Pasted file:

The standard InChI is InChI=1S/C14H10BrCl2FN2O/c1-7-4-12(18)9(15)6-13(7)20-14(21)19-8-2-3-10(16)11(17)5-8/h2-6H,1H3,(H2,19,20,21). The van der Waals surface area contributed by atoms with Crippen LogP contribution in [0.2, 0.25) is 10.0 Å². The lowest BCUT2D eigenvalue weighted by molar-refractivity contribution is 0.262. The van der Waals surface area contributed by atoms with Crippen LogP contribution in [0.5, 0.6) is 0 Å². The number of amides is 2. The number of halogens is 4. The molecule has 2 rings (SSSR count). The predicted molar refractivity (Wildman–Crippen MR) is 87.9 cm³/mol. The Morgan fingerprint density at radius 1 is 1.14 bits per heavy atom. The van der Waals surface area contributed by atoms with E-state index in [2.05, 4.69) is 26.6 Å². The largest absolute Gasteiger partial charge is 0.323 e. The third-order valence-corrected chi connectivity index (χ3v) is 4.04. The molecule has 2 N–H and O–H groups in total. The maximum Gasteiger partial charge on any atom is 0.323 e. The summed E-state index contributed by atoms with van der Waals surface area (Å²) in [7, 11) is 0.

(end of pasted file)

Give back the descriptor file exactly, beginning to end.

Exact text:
The standard InChI is InChI=1S/C14H10BrCl2FN2O/c1-7-4-12(18)9(15)6-13(7)20-14(21)19-8-2-3-10(16)11(17)5-8/h2-6H,1H3,(H2,19,20,21). The van der Waals surface area contributed by atoms with Crippen LogP contribution in [0.2, 0.25) is 10.0 Å². The lowest BCUT2D eigenvalue weighted by molar-refractivity contribution is 0.262. The van der Waals surface area contributed by atoms with Crippen LogP contribution in [0.5, 0.6) is 0 Å². The number of amides is 2. The number of halogens is 4. The molecule has 2 rings (SSSR count). The predicted molar refractivity (Wildman–Crippen MR) is 87.9 cm³/mol. The Morgan fingerprint density at radius 1 is 1.14 bits per heavy atom. The van der Waals surface area contributed by atoms with E-state index in [2.05, 4.69) is 26.6 Å². The largest absolute Gasteiger partial charge is 0.323 e. The third-order valence-corrected chi connectivity index (χ3v) is 4.04. The molecule has 2 N–H and O–H groups in total. The maximum Gasteiger partial charge on any atom is 0.323 e. The summed E-state index contributed by atoms with van der Waals surface area (Å²) in [7, 11) is 0.